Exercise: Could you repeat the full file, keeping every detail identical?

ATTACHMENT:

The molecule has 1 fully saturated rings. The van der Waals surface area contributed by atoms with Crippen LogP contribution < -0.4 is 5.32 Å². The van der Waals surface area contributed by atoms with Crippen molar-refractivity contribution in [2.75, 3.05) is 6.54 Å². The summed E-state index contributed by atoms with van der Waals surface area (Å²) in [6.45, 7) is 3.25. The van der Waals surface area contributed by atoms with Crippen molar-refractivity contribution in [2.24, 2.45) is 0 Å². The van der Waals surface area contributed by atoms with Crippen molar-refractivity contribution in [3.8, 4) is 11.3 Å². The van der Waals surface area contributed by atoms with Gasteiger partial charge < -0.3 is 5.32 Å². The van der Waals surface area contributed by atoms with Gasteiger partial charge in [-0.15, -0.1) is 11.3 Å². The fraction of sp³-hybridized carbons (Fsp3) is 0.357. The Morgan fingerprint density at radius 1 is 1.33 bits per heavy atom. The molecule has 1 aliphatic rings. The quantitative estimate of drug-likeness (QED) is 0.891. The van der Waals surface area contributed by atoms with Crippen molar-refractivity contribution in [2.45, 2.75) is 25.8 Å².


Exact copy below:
The molecule has 1 fully saturated rings. The van der Waals surface area contributed by atoms with Crippen LogP contribution < -0.4 is 5.32 Å². The van der Waals surface area contributed by atoms with Crippen molar-refractivity contribution in [2.75, 3.05) is 6.54 Å². The summed E-state index contributed by atoms with van der Waals surface area (Å²) in [6.45, 7) is 3.25. The van der Waals surface area contributed by atoms with Crippen molar-refractivity contribution in [2.24, 2.45) is 0 Å². The van der Waals surface area contributed by atoms with Crippen molar-refractivity contribution in [3.8, 4) is 11.3 Å². The van der Waals surface area contributed by atoms with Gasteiger partial charge < -0.3 is 5.32 Å². The van der Waals surface area contributed by atoms with Gasteiger partial charge in [-0.15, -0.1) is 11.3 Å². The fraction of sp³-hybridized carbons (Fsp3) is 0.357. The Morgan fingerprint density at radius 1 is 1.33 bits per heavy atom. The molecule has 1 aliphatic rings. The quantitative estimate of drug-likeness (QED) is 0.891. The van der Waals surface area contributed by atoms with Crippen molar-refractivity contribution in [2.45, 2.75) is 25.8 Å².